Today, the presenter's mum Rhoda and sister Paula can even traverse the 'Graham Norton River Walkway' in Bandon, should the mood strike; while his old college bestowed its most famous dropout with an honorary doctorate last year.
"A real turning point in my relationship with Ireland was when my father died," reveals Norton, who lost his dad, William, to Parkinson's disease in 2006. "As the funeral approached, in addition to seeing new facets of my father, I was also beginning to fully understand the small community I had grown up in.
"Living there had stifled me and I spent most of my childhood and adolescence longing to be released. . . but now . . . the bonds that I had felt holding me back were now there to support me.
"In recent years I have done more than simply return," adds the London-based star. "I have been invited back. This always makes me feel very grown up and is somehow a measure of success that no BAFTA or comedy award can begin to match."
Despite his success abroad on hit shows such as Channel 4's So Graham Norton, Comedy Central's The Graham Norton Effect and now The Graham Norton Show on BBC One, or maybe because of it, Ireland's hottest telly export still has his detractors here, and there's 'nul points' for guessing why.
"Oddly, the thing that incenses these people the most is when I am commenting on the Eurovision Song Contest and I refer to the UK entrant as 'we' and the Irish act as 'they'," says Norton, who also famously played camp cleric Fr Noel Furlong on Father Ted in the 1990s. "My Twitter feed lights up with hate-filled comments where 'traitor' is about the mildest of the insults.
"It does seem surprising that these people can't figure out that I am doing a job and being paid by the British Broadcasting Corporation. If they are that fiercely patriotic then perhaps they should stop watching the BBC and enjoy Marty Whelan's Irish-centric commentary on RTÉ."
"When I get on the plane to go to Cork, I feel like I'm going home," he explains, "but equally when I get ready to board the return flight to Heathrow I also feel that I am homeward-bound.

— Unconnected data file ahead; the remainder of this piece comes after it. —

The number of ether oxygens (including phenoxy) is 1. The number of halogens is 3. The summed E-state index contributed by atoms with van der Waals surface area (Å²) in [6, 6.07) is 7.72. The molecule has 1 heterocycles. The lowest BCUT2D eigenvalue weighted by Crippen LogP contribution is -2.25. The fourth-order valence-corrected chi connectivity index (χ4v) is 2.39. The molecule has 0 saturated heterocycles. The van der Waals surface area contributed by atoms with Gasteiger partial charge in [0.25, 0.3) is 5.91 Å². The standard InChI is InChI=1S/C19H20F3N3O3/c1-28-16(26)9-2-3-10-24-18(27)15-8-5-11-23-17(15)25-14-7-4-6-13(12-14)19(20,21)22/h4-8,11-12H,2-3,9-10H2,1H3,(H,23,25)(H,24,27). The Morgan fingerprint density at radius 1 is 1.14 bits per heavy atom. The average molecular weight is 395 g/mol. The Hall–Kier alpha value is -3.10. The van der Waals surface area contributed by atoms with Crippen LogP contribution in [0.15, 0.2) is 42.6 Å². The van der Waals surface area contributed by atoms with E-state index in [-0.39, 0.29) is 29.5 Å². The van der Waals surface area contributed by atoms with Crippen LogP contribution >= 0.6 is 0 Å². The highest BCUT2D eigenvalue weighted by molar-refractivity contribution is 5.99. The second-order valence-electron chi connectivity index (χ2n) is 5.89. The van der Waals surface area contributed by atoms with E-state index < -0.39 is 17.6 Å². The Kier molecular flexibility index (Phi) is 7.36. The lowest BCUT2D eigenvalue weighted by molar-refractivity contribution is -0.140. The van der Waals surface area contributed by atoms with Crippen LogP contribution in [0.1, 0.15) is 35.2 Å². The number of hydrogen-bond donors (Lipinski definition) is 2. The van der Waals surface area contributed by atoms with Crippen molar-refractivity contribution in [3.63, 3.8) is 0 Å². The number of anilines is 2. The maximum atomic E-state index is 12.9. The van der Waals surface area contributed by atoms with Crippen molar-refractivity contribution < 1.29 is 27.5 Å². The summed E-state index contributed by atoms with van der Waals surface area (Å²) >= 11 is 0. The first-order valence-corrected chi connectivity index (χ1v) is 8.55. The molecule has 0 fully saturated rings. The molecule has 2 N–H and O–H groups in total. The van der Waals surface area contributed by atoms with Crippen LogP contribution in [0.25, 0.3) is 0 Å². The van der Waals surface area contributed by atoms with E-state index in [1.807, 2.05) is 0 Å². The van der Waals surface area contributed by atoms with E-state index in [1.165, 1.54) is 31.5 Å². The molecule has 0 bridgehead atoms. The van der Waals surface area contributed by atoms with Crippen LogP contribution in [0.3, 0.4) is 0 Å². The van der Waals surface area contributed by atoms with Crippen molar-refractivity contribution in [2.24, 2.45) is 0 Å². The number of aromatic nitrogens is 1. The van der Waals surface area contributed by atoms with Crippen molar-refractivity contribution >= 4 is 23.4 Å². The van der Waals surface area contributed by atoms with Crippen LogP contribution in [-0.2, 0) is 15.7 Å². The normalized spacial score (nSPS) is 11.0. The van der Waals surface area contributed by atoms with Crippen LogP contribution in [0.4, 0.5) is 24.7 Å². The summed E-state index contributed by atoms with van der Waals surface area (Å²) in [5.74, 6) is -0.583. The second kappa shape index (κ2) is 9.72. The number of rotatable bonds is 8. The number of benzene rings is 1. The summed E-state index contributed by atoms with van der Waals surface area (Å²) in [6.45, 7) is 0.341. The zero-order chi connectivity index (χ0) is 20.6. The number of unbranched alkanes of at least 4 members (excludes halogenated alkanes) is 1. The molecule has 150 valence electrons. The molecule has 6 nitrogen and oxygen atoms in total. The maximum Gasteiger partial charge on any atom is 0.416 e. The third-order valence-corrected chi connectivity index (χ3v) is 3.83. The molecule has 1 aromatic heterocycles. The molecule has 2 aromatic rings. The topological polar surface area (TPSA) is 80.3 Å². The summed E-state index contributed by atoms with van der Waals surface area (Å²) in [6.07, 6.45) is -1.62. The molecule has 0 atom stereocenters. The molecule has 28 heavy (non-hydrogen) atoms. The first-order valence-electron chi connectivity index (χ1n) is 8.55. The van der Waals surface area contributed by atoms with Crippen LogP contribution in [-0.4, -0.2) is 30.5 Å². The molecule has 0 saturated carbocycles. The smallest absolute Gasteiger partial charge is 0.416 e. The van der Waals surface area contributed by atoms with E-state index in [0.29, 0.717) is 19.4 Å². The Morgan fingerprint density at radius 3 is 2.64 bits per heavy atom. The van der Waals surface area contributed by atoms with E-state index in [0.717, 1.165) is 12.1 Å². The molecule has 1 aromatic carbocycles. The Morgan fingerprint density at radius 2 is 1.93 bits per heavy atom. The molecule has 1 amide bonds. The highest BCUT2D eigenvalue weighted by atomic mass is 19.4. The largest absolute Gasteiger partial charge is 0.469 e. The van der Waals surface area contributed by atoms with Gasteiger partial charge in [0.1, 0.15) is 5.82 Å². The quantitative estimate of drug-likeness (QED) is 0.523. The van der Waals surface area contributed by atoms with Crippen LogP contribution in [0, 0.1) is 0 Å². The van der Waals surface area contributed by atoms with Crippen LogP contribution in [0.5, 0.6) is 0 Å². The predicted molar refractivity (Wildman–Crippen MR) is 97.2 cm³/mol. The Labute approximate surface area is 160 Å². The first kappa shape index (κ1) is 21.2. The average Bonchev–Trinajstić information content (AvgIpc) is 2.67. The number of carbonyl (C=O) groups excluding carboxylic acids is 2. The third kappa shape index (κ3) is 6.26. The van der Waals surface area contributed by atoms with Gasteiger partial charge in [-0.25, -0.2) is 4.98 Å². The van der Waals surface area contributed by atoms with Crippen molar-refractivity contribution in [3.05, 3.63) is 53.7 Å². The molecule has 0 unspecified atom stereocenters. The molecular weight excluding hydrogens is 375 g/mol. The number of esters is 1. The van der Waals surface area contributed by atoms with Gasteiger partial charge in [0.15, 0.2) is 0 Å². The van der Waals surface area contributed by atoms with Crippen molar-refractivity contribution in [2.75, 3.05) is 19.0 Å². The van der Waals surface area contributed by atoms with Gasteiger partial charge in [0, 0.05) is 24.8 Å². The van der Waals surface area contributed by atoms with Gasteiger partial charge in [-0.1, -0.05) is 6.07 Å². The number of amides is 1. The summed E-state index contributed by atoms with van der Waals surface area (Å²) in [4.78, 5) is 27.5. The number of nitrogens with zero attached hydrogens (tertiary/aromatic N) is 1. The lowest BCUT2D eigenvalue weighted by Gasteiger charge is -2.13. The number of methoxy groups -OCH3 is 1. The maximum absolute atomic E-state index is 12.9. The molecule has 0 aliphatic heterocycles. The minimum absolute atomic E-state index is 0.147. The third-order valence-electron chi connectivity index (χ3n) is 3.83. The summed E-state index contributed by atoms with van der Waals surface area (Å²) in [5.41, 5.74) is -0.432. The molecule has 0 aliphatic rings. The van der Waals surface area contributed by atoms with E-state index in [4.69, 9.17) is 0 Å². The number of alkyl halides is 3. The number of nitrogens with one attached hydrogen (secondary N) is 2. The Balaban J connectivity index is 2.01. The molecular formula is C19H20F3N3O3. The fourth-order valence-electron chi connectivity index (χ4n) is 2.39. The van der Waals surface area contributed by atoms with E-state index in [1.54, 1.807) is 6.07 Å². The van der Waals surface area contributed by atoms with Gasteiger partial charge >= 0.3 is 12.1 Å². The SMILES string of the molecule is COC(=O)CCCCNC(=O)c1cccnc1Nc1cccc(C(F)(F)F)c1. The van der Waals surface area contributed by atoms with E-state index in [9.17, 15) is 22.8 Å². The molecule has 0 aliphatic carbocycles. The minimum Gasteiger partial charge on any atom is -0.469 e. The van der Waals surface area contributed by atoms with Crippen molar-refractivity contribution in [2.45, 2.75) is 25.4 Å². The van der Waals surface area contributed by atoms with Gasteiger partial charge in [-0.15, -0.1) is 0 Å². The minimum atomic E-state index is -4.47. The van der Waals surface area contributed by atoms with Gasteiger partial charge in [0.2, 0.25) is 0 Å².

"I know I'm not British, but it is the place I live, work, pay taxes and vote. The UK has given me my life, my friends and my career. Of course I feel like I belong, but that doesn't stop me feeling Irish: embracing one thing doesn't automatically mean rejecting another.
"The people who don't understand that are the bullies, the homophobes and the racists."
Anyway, having just signed another three-year contract with the BBC, the modern-day Terry Wogan isn't going anywhere.
But he has no intention of becoming the Beeb's next Bruce Forsyth - who only quit Strictly Come Dancing earlier this year, aged 86 - either.
"Retirement seems like such an odd word to apply to myself because I still feel so full of energy and enthusiasm," says Norton, who split from partner Trevor Patterson last year, "but at the same time I have no desire to be a Bruce Forsyth or Des O'Connor.
"I love working but I also want some time to enjoy my life without the constraints and pressures that come with my job. The secret is to get bored of the show before the audience does, and I'm not there yet, but knowing where to stop the story to ensure a happy ending is the toughest job of all."
If like Sirs Terry and Bruce before him, an OBE for his services to British broadcasting is forthcoming, don't worry he says, there's always his two pesky mutts, the aforementioned Bailey and wire-haired terrier Madge, to keep him grounded.
"I dread to think how self-obsessed and removed from reality I might have become over the years if it wasn't for my furry friends," laughs Norton, who's set to sign copies of his book in Eason bookshop on O'Connell Street, Dublin on Saturday, November 8.
"After all, it is hard to remain smug and aloof when you are wrestling with two over-excited dogs and struggling to pull a plastic bag out of your coat pocket to pick up a piece of shit."
The Life and Loves of a He Devil: A Memoir by Graham Norton, published by Hodder & Stoughton, £14.99, 292 pages